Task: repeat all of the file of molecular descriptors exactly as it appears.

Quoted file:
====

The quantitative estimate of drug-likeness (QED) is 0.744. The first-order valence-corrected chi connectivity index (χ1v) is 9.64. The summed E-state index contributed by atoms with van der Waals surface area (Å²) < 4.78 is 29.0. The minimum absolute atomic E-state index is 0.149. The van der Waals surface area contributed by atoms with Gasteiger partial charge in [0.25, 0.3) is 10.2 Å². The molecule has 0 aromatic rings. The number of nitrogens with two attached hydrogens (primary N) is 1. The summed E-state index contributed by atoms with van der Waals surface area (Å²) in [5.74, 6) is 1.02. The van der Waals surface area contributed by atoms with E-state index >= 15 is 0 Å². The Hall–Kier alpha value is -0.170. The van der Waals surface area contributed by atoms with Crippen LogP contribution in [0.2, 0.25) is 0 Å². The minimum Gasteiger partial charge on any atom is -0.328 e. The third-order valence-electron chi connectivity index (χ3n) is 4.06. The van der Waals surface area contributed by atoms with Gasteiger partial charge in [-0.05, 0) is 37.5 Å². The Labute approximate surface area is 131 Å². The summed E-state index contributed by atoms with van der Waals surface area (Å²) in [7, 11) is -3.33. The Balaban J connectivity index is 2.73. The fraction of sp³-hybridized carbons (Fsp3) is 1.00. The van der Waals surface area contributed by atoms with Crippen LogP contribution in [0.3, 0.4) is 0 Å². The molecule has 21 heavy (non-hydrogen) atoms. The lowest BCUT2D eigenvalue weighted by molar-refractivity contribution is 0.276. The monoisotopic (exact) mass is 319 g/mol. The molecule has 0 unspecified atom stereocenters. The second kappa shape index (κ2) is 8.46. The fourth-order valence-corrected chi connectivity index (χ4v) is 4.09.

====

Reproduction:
The quantitative estimate of drug-likeness (QED) is 0.744. The first-order valence-corrected chi connectivity index (χ1v) is 9.64. The summed E-state index contributed by atoms with van der Waals surface area (Å²) < 4.78 is 29.0. The minimum absolute atomic E-state index is 0.149. The van der Waals surface area contributed by atoms with Gasteiger partial charge in [0.25, 0.3) is 10.2 Å². The molecule has 0 aromatic rings. The number of nitrogens with two attached hydrogens (primary N) is 1. The summed E-state index contributed by atoms with van der Waals surface area (Å²) in [5.74, 6) is 1.02. The van der Waals surface area contributed by atoms with E-state index >= 15 is 0 Å². The Hall–Kier alpha value is -0.170. The van der Waals surface area contributed by atoms with Crippen LogP contribution in [0.2, 0.25) is 0 Å². The minimum Gasteiger partial charge on any atom is -0.328 e. The third-order valence-electron chi connectivity index (χ3n) is 4.06. The van der Waals surface area contributed by atoms with Gasteiger partial charge in [-0.05, 0) is 37.5 Å². The Labute approximate surface area is 131 Å². The summed E-state index contributed by atoms with van der Waals surface area (Å²) in [7, 11) is -3.33. The Balaban J connectivity index is 2.73. The fraction of sp³-hybridized carbons (Fsp3) is 1.00. The van der Waals surface area contributed by atoms with Crippen LogP contribution in [0.3, 0.4) is 0 Å². The molecule has 21 heavy (non-hydrogen) atoms. The lowest BCUT2D eigenvalue weighted by molar-refractivity contribution is 0.276. The monoisotopic (exact) mass is 319 g/mol. The molecule has 0 unspecified atom stereocenters. The second kappa shape index (κ2) is 8.46. The fourth-order valence-corrected chi connectivity index (χ4v) is 4.09.